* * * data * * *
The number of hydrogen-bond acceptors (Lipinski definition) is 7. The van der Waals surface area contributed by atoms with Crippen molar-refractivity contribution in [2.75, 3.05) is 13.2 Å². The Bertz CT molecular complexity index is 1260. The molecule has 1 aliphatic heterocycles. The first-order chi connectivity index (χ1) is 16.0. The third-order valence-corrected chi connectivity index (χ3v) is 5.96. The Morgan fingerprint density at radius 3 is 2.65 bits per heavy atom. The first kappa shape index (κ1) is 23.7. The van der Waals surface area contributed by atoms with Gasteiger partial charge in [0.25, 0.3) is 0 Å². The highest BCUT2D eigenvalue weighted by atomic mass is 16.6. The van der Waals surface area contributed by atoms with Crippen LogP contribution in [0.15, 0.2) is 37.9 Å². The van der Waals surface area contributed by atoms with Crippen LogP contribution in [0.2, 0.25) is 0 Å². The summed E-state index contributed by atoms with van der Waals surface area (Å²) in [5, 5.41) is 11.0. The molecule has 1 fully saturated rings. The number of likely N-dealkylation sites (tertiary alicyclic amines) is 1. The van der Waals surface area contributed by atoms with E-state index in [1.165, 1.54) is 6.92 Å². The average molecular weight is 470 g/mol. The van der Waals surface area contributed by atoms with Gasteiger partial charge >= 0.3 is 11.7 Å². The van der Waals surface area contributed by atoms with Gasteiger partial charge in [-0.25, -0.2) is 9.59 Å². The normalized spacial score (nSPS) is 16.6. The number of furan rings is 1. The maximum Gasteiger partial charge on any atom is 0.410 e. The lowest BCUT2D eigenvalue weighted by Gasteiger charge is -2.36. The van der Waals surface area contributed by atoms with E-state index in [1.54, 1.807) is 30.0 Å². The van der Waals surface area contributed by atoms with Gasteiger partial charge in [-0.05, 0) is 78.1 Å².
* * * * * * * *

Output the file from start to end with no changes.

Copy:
The number of hydrogen-bond acceptors (Lipinski definition) is 7. The van der Waals surface area contributed by atoms with Crippen molar-refractivity contribution in [2.75, 3.05) is 13.2 Å². The Bertz CT molecular complexity index is 1260. The molecule has 1 aliphatic heterocycles. The first-order chi connectivity index (χ1) is 16.0. The third-order valence-corrected chi connectivity index (χ3v) is 5.96. The Morgan fingerprint density at radius 3 is 2.65 bits per heavy atom. The first kappa shape index (κ1) is 23.7. The van der Waals surface area contributed by atoms with Gasteiger partial charge in [0.25, 0.3) is 0 Å². The highest BCUT2D eigenvalue weighted by atomic mass is 16.6. The van der Waals surface area contributed by atoms with Crippen LogP contribution in [0.15, 0.2) is 37.9 Å². The van der Waals surface area contributed by atoms with Crippen LogP contribution in [0.2, 0.25) is 0 Å². The summed E-state index contributed by atoms with van der Waals surface area (Å²) in [5, 5.41) is 11.0. The molecule has 1 fully saturated rings. The number of likely N-dealkylation sites (tertiary alicyclic amines) is 1. The van der Waals surface area contributed by atoms with E-state index in [1.165, 1.54) is 6.92 Å². The average molecular weight is 470 g/mol. The van der Waals surface area contributed by atoms with Gasteiger partial charge >= 0.3 is 11.7 Å². The van der Waals surface area contributed by atoms with Gasteiger partial charge in [-0.25, -0.2) is 9.59 Å². The normalized spacial score (nSPS) is 16.6. The number of furan rings is 1. The maximum Gasteiger partial charge on any atom is 0.410 e. The lowest BCUT2D eigenvalue weighted by Gasteiger charge is -2.36. The van der Waals surface area contributed by atoms with E-state index in [1.54, 1.807) is 30.0 Å². The van der Waals surface area contributed by atoms with Gasteiger partial charge in [-0.05, 0) is 78.1 Å².